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Tuesday 27 June 2017

Garda bosses' ignorance of secret tapes is 'surprising'

Station recordings were illegal 'but there was no system of spying' - Commission

Mr Justice Nial Fennelly: Stark assessment of Garda force
Mr Justice Nial Fennelly: Stark assessment of Garda force
Kevin Doyle

Kevin Doyle

Garda management displayed "almost total ignorance at the highest level" of the taping of phone conversations at stations, the Fennelly Commission has found.

In a stark assessment of the force, Mr Justice Nial Fennelly said it was "most surprising" that Garda bosses knew little or nothing about the existence of a system for recording non-999 calls between 1995 and November 2013.

And although the Commission concludes that "in general" no abuse of this system occurred, "it is not possible absolutely to rule out improper use in any specific case".

The findings will be a further blow to the reputation of An Garda Síochána, with Government sources last night saying it reinforces the need for a root and branch review of the organisation.

Five former commissioners were interviewed by Mr Justice Fennelly, and incumbent Nóirín O'Sullivan told him the problems uncovered would be dealt with in a "very different" way "by today's standards".

Bandon, Waterford and Wexford garda stations were identified as having taped calls between solicitors and their clients but "the evidence indicates that these recordings occurred inadvertently".

"There was no Garda system of snooping, spying or intrusion into private life and certainly not of listening to solicitor/client calls," the report states.

It makes implicit criticism of Attorney General Maire Whelan, pointing out that she "presented an alarming picture" in March 2014 that left Taoiseach Enda Kenny "shocked".

Ms Whelan had concluded that for decades there was "wholesale extensive recording of telephones calls the length and breadth of the country in garda stations".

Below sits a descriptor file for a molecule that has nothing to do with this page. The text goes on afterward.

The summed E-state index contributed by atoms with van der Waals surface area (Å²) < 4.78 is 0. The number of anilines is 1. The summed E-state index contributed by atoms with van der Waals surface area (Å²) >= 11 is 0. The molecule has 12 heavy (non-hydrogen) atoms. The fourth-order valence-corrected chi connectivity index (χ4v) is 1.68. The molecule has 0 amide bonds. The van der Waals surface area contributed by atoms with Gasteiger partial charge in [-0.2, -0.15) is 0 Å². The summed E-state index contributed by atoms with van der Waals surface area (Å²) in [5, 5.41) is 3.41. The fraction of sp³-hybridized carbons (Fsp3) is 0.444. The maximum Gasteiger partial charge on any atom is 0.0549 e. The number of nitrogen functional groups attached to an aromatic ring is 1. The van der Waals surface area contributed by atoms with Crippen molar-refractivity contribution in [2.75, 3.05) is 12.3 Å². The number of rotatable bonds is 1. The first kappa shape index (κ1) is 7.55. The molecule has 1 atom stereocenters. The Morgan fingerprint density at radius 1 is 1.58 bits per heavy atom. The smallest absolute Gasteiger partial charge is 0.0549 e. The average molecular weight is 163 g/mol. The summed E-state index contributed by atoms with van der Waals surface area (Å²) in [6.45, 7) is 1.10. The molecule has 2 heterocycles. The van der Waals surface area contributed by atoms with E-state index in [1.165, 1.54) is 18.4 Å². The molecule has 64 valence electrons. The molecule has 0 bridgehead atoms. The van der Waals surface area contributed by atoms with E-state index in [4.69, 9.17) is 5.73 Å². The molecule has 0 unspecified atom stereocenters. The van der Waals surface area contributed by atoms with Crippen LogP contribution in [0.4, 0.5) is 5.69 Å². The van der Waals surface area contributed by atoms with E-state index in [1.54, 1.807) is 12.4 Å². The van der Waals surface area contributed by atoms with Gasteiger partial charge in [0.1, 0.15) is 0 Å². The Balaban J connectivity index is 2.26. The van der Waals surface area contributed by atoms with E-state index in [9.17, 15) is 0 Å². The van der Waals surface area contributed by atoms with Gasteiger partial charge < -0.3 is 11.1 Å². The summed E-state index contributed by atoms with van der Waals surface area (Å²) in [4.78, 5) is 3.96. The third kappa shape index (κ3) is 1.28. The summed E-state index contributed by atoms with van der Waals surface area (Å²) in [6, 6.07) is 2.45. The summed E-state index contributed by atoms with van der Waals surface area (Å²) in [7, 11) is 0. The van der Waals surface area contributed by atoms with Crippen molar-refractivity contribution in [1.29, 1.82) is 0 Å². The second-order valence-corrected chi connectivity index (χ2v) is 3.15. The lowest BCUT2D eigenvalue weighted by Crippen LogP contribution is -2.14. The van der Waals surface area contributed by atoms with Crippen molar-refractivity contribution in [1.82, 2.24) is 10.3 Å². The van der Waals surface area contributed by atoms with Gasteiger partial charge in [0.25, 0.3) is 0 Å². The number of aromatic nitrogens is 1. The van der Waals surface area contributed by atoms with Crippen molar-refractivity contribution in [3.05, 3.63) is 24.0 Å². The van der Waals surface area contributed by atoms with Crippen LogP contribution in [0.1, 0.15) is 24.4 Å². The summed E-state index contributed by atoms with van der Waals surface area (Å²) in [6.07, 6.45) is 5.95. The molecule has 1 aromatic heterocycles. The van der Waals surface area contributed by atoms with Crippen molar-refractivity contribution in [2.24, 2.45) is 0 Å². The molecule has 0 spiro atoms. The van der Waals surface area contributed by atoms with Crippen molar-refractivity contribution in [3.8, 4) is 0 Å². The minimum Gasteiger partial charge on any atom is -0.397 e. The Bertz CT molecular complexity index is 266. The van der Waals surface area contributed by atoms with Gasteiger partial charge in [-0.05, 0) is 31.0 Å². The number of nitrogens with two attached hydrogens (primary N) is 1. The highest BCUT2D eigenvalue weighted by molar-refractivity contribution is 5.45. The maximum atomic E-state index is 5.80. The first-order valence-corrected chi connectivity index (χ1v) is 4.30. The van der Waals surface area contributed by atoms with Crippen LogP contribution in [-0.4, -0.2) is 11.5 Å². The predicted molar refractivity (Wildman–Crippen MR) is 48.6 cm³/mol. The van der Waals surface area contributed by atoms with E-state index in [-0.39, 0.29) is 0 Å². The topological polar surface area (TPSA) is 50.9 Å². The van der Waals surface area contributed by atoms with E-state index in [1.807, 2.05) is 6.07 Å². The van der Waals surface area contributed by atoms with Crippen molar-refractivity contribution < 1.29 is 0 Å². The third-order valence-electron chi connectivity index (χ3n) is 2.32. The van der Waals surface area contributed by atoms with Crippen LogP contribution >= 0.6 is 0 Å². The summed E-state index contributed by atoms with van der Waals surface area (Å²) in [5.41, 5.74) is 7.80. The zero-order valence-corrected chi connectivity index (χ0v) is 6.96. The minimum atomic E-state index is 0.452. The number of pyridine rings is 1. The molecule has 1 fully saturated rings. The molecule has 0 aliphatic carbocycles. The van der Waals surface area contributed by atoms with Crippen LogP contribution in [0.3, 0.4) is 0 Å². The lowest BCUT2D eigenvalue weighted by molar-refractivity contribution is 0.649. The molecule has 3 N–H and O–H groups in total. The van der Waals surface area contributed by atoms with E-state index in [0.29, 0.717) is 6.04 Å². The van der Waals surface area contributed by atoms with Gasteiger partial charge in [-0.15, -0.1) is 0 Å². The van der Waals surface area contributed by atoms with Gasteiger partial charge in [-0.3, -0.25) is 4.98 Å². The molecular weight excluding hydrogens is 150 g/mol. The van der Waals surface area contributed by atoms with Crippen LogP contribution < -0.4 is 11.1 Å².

Government sources defended the AG, arguing the commission found the taping of calls was illegal and therefore her reaction was justified.

Mr Fennelly also highlights that Taoiseach Enda Kenny did not have a full narrative of events when he dispatched the then Secretary General of the Department of Justice Brian Purcell to the home of Garda Commissioner Martin Callinan.

The morning after that visit Mr Callinan stood down as the police chief.

"The commissioner had, several months previously, on his own initiative, caused the recording to stop immediately [when] he learned of its existence.

"He had also formally reported the matter in writing to the Department of Justice on March 10. Through mishap, this fact was unknown to the Taoiseach, the Attorney General or the Minister for Justice until after the events of March 24.

"If it had been, the events which precipitated the Garda Commissioner's retirement would not have taken place," the report says.

"These culminating events exemplify a history of Garda telephone recording which had been beset from its beginnings by misunderstanding, poor communication, imperfect information and a sequence of errors rather than any conspiracy."

Taoiseach Enda Kenny received a copy of the 742-page report last Friday but refused to take any questions on it while in Germany for a meeting with Angela Merkel yesterday.

Fianna Fáil's Lisa Chambers described the lack of a press conference by Mr Kenny as "bizarre" and similar to "the likes of North Korea".

Irish Independent

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